What's the historical origin that makes us write 1.000.000,00 and not 1,000,000.00 (like in English) or 1 000 000,00 (like in French)?
Belgium, Denmark, Germany, Italy, Romania, Sweden and most of Europe use the dot as a thousands separator, but the space is adopted as well. Even if it must be said that the International Standard recommends spaces in lieu of dots or commas.
As stated on this wikipedia page, before the invention of printing, a line ( ¯ ) was used over the digits. After printing, the countries/nations chose marks for convenience and according to what others had already chosen to avoid confusion. This means that it basically was an arbitrary decision, no particular reasons were behind it, apparently.
You shouldn't, except perhaps when writing by hand.
Separating thousands with periods is cause for ambiguities. When I was young, I was taught to use a raised dot like in
123˙456, not a period; probably different teachers use different conventions. The main reason I see for a dot instead of a thin space is that usually numbers were written on carta a quadretti, so one digit per square.
When printing, use a thin space:
1 000 000
It's just as readable and not confusing. I'd even say it is more readable.
This is recommended by UNI/ISO, as this quote from the book by Roberto Lesina, Il nuovo manuale di stile, Zanichelli 2009 (p. 174):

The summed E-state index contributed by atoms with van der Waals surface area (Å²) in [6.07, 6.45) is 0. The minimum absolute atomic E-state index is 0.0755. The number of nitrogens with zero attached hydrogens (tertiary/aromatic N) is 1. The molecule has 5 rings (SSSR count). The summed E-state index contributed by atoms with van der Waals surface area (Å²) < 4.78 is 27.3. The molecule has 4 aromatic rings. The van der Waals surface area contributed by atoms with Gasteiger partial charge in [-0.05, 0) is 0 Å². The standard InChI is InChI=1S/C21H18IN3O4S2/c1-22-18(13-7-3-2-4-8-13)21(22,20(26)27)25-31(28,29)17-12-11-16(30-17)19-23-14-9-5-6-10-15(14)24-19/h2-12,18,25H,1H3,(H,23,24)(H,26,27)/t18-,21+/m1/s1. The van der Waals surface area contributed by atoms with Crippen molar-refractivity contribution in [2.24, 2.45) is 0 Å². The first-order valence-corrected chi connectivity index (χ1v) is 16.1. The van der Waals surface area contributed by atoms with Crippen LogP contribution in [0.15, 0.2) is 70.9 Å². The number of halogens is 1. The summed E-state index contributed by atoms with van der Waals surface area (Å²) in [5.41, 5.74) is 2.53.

La spaziatura è il solo metodo universalmente corretto per la separazione fra migliaia. L'uso di altri separatori, quali il punto [...] può portare a grossolani malintesi. [...] Per questi motivi, anche l'ISO sconsiglia l'uso del punto e della virgola come separatori di migliaia», citing «ISO 31-0, Quantities and units, General principles.
I know of no “official” statement that baseline periods are to be used in Italian.
Now, why did this convention enter into common practice? The answer is really easy: typewriters didn't have raised dots. The influence of typewriters on the way we write now has been great: for tens of years, we had only printed, typewritten and handwritten texts, the middle category being prominent in business.
The raised dot had the same fate as ‘È’, that became
E', or the digits 0 and 1, that became
O (oh) and
l (ell), or the guillemets: disparition.
The question might be phrased: why should we use undirected
" instead of inverted commas or guillemets? The answer would be the same. By the way, guillemets were hardly found on typewriter keyboard and they are disappearing.